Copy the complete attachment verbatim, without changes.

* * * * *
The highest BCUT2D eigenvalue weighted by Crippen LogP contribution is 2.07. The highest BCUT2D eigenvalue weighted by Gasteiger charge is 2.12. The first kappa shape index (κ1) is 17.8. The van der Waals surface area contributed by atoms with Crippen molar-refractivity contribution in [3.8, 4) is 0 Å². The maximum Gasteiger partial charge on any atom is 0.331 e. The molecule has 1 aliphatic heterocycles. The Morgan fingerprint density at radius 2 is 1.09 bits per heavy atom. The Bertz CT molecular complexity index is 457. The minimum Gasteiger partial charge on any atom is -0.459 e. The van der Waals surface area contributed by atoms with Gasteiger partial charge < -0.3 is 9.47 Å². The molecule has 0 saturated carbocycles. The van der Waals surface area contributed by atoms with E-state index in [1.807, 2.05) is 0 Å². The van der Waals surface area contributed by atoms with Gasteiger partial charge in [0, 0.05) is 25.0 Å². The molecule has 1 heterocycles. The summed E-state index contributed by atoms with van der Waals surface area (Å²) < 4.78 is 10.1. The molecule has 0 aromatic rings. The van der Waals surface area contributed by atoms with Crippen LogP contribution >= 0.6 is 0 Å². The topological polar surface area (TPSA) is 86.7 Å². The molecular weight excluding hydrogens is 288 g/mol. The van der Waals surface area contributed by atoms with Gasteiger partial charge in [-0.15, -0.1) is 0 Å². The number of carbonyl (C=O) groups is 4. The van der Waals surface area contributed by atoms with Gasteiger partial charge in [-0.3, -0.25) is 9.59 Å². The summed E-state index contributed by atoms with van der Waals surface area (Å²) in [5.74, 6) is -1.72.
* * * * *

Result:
The highest BCUT2D eigenvalue weighted by Crippen LogP contribution is 2.07. The highest BCUT2D eigenvalue weighted by Gasteiger charge is 2.12. The first kappa shape index (κ1) is 17.8. The van der Waals surface area contributed by atoms with Crippen molar-refractivity contribution in [3.8, 4) is 0 Å². The maximum Gasteiger partial charge on any atom is 0.331 e. The molecule has 1 aliphatic heterocycles. The Morgan fingerprint density at radius 2 is 1.09 bits per heavy atom. The Bertz CT molecular complexity index is 457. The minimum Gasteiger partial charge on any atom is -0.459 e. The van der Waals surface area contributed by atoms with Gasteiger partial charge < -0.3 is 9.47 Å². The molecule has 0 saturated carbocycles. The van der Waals surface area contributed by atoms with E-state index in [1.807, 2.05) is 0 Å². The van der Waals surface area contributed by atoms with Gasteiger partial charge in [0, 0.05) is 25.0 Å². The molecule has 1 heterocycles. The summed E-state index contributed by atoms with van der Waals surface area (Å²) < 4.78 is 10.1. The molecule has 0 aromatic rings. The van der Waals surface area contributed by atoms with Crippen LogP contribution >= 0.6 is 0 Å². The topological polar surface area (TPSA) is 86.7 Å². The molecular weight excluding hydrogens is 288 g/mol. The van der Waals surface area contributed by atoms with Gasteiger partial charge in [-0.15, -0.1) is 0 Å². The number of carbonyl (C=O) groups is 4. The van der Waals surface area contributed by atoms with Gasteiger partial charge in [-0.3, -0.25) is 9.59 Å². The summed E-state index contributed by atoms with van der Waals surface area (Å²) in [5.74, 6) is -1.72.